HISTORY (HIST)

1311 World History, Part I

This course surveys major themes in the settlement by humans in the physical environment from Prehistory. The main emphasis will be on the complex interaction between human history and the environment as early societies develop. Special attention will be paid to the technology that humans develop to control the world around them. Fulfills CORE requirement. (Fall)

1312 World History, Part II

This course surveys major themes in the history of human development in the physical environment after the Middle Ages to the present. The main emphasis will be on the interaction between humans, their developing societies and the environment. The consequences of technology in relation to modernization, industrialization and human habitation form a central theme. Fulfills CORE requirement. (Spring)

1321 The United States to 1865

This course surveys the historical topics of U.S. History from pre-Columbian eras to the Civil War. The main emphasis is on the political, social, economic, and cultural events that shape the developing nation. Fulfills CORE requirement. (Fall)

1322 The United States Since 1865

This course surveys historical topics of U.S. History since Reconstruction to the present. The main emphasis is on the effects of modernization, industrialization and political changes that shape modern America. Fulfills CORE requirement. (Spring)

2322 Texas History

This course surveys the history of Texas from the Spanish Empire to Modern Texas. It studies the impact of the Spanish Empire, the nation of Mexico and twentieth century changes on the political, economic, and cultural history of Texas. Does not fulfill CORE requirement. May be taken as a Cultural Studies Elective. (Fall, Spring)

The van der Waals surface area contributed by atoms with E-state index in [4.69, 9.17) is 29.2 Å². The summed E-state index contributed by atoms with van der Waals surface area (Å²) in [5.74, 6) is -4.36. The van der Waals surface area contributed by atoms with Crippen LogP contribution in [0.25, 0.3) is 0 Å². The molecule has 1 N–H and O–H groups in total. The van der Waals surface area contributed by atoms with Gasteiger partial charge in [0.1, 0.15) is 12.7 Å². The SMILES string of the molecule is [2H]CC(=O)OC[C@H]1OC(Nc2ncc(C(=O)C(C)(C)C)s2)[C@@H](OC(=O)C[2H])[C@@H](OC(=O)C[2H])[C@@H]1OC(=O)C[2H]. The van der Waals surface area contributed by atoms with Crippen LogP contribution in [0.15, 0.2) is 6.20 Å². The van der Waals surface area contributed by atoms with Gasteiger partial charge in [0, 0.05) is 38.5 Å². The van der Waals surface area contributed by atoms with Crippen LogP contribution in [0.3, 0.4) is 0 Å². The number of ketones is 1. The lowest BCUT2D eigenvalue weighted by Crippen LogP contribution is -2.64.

3324 Colonial America

This course studies the founding and development of the thirteen original colonies, and the political, cultural, religious and economic development of American society prior to the American Revolution. Prerequisites: HIST 1321. May be taken as a Cultural Studies Elective. (Fall, every other even-numbered year)

3325 U.S. National Period

This course studies the Constitutional convention and the presidencies of Washington to Monroe; the origin and impact of political parties; early commercial and industrial development; and changes in American political system and society. Prerequisites: HIST 1321 (Spring, every other odd-numbered year)

3326 The Rise of Modern America 1870-1920

This course studies the transformation of the United States from an agrarian to an industrial society; the rise of big business, immigration, organized labor, urbanization, populism, and progressivism. Prerequisites: HIST 1322 (Fall, every other odd-numbered year)

3327 United States from World War I to World War II

This course examines the social, political, and economic issues that influenced America between the world wars. Emphases include the Crash of 1929, the Depression, and the New Deal. Prerequisites: HIST 1322 (Spring, every other even-numbered year)

3328 The United States since 1945

This course studies the various political, social, and economic issues that have influenced contemporary society since World War II. Prerequisite: HIST 1322 (Fall, every other even-numbered year)